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Peek at the Week: November 1


Did You Know?

In lieu of a word of the week this week, I’ll be sharing some fun bird facts in honor of our bird-focused events this Thursday! 

Did you know? In the 1800s the snowy egret’s wispy plumes were literally worth their weight in gold. 

Did you know? Spotted sandpipers constantly bob their tails; people call them teeter-peeps and tip-tails. 

Did you know? The red-bellied woodpecker’s tongue reaches out 2 inches for insects, but seeds are half of their diet. 

All of these bird facts came from the game Wingspan, which is a MUST HAVE for any table-top game lovers out there. 

This Week at Falvey  

Monday, Nov. 1

Mindfulness Mondays / 1:00 p.m. – 1:30 p.m. / ZOOM / 

Wednesday, Nov. 3  

Fall 2021 Falvey Forum Workshop Series – Policy Map: Selecting, Mapping and Downloading 21st Century Policy Data / 12:30–1:30 p.m. / ZOOM / Register Here 

The Interfaith Human Library: Where Books Talk and We All Learn About Life in a Multi-Faith World / 4-5:30 p.m. / Speakers’ Corner / Register Here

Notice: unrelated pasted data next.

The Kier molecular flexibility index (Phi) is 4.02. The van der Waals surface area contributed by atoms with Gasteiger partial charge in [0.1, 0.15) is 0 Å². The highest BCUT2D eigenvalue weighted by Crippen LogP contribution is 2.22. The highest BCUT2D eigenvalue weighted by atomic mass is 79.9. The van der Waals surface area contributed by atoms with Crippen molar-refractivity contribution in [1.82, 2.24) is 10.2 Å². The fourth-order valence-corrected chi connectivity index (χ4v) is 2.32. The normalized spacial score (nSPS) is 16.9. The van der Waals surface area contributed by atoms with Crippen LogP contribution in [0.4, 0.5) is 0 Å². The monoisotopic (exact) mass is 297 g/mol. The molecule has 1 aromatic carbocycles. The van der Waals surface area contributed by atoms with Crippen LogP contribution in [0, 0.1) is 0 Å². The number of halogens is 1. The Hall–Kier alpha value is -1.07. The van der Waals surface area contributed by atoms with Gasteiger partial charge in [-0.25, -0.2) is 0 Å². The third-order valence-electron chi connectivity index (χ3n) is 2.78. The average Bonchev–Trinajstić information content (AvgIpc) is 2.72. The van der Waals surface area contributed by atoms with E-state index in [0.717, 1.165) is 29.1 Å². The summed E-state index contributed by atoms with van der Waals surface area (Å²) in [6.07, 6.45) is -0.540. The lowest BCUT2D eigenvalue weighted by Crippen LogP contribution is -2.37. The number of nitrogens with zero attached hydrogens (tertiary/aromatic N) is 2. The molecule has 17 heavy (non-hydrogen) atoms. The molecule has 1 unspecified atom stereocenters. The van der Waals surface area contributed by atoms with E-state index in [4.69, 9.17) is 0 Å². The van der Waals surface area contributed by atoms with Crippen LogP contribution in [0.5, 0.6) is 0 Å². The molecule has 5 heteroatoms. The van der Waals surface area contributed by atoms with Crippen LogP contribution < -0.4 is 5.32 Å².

Thursday, Nov. 4

“A Bird, Came Down the Walk”: A Creative Writing Workshop Celebrating Birds as Familiar and Unfamiliar Presences Through Poetry / 4-5 p.m. / DeLeon Room (SAC 300) 

Birds of North America: A Reading and Artist’s Talk / 6-7:30 p.m. / Room 205 

Friday, Nov. 5

Villanova Gaming Society Meeting / 2:30-4:30 p.m. / Speakers’ Corner / Free & Open to the Public 

This Week in History 

November 4, 1922 – Entrance to King Tut’s tomb is discovered 

British archaeologist Howard Carter and his workmen discover a step leading to the tomb of King Tutankhamen in the Valley of the Kings in Egypt. 

When Carter first arrived in Egypt in 1891, most of the ancient Egyptian tombs had been discovered, though King Tutankhamen, who had died when he was 18, was still unaccounted for. The most splendid architectural find inside the newly discovered tomb was a stone sarcophagus containing three coffins nested within each other. Inside the final coffin, which was made of solid gold, was the mummy of the boy-king Tutankhamen, preserved for more than 3,000 years. Most of these treasures are now housed in the Cairo Museum. Editors. (2010, March 04). Entrance to King Tut’s tomb discovered. Retrieved from

Want to read more about Carter’s journey? Read this book from Falvey’s collection! 

""Jenna Renaud is a graduate student in the Communication Department and graduate assistant in Falvey Memorial Library.

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Last Modified: November 1, 2021

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